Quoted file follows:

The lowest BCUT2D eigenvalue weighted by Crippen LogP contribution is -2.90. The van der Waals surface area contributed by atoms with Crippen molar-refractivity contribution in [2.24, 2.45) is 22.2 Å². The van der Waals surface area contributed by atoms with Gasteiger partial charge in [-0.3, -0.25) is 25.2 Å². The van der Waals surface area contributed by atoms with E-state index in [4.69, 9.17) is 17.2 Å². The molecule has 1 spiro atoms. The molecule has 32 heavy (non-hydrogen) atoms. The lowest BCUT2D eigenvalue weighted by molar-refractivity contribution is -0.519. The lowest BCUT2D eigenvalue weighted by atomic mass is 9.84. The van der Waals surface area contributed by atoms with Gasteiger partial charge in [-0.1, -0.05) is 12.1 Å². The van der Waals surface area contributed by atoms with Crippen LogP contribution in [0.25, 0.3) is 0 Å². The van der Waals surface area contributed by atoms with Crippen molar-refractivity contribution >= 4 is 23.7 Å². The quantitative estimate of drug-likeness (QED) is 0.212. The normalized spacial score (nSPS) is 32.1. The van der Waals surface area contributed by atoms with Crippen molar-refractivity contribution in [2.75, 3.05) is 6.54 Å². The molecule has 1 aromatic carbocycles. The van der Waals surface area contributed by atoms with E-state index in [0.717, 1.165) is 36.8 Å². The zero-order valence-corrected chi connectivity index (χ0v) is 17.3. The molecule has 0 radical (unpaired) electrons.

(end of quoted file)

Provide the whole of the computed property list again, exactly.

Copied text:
The lowest BCUT2D eigenvalue weighted by Crippen LogP contribution is -2.90. The van der Waals surface area contributed by atoms with Crippen molar-refractivity contribution in [2.24, 2.45) is 22.2 Å². The van der Waals surface area contributed by atoms with Gasteiger partial charge in [-0.3, -0.25) is 25.2 Å². The van der Waals surface area contributed by atoms with E-state index in [4.69, 9.17) is 17.2 Å². The molecule has 1 spiro atoms. The molecule has 32 heavy (non-hydrogen) atoms. The lowest BCUT2D eigenvalue weighted by molar-refractivity contribution is -0.519. The lowest BCUT2D eigenvalue weighted by atomic mass is 9.84. The van der Waals surface area contributed by atoms with Gasteiger partial charge in [-0.1, -0.05) is 12.1 Å². The van der Waals surface area contributed by atoms with Crippen LogP contribution in [0.25, 0.3) is 0 Å². The van der Waals surface area contributed by atoms with Crippen molar-refractivity contribution >= 4 is 23.7 Å². The quantitative estimate of drug-likeness (QED) is 0.212. The normalized spacial score (nSPS) is 32.1. The van der Waals surface area contributed by atoms with Crippen molar-refractivity contribution in [2.75, 3.05) is 6.54 Å². The molecule has 1 aromatic carbocycles. The van der Waals surface area contributed by atoms with E-state index in [0.717, 1.165) is 36.8 Å². The zero-order valence-corrected chi connectivity index (χ0v) is 17.3. The molecule has 0 radical (unpaired) electrons.